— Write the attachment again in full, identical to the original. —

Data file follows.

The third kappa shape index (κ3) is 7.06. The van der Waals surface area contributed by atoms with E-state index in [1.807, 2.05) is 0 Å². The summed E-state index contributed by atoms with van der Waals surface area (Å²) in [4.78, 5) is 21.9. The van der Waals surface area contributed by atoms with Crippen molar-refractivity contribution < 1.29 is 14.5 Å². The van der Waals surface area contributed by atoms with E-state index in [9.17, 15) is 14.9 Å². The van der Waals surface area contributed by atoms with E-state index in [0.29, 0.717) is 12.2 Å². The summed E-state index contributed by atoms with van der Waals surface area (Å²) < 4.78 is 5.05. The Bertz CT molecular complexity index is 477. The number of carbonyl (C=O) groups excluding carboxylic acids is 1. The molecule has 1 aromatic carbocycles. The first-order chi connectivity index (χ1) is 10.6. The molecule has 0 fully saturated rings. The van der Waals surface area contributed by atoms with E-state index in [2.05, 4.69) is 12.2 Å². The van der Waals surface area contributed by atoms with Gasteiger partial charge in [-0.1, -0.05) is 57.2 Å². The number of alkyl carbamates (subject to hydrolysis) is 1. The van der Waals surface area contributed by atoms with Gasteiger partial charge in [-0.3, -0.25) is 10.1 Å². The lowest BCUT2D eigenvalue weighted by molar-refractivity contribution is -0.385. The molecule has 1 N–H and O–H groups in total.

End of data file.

The third kappa shape index (κ3) is 7.06. The van der Waals surface area contributed by atoms with E-state index in [1.807, 2.05) is 0 Å². The summed E-state index contributed by atoms with van der Waals surface area (Å²) in [4.78, 5) is 21.9. The van der Waals surface area contributed by atoms with Crippen molar-refractivity contribution < 1.29 is 14.5 Å². The van der Waals surface area contributed by atoms with E-state index in [9.17, 15) is 14.9 Å². The van der Waals surface area contributed by atoms with E-state index in [0.29, 0.717) is 12.2 Å². The summed E-state index contributed by atoms with van der Waals surface area (Å²) < 4.78 is 5.05. The Bertz CT molecular complexity index is 477. The number of carbonyl (C=O) groups excluding carboxylic acids is 1. The molecule has 1 aromatic carbocycles. The first-order chi connectivity index (χ1) is 10.6. The molecule has 0 fully saturated rings. The van der Waals surface area contributed by atoms with E-state index in [2.05, 4.69) is 12.2 Å². The van der Waals surface area contributed by atoms with Gasteiger partial charge in [-0.1, -0.05) is 57.2 Å². The number of alkyl carbamates (subject to hydrolysis) is 1. The van der Waals surface area contributed by atoms with Gasteiger partial charge in [-0.3, -0.25) is 10.1 Å². The lowest BCUT2D eigenvalue weighted by molar-refractivity contribution is -0.385. The molecule has 1 N–H and O–H groups in total.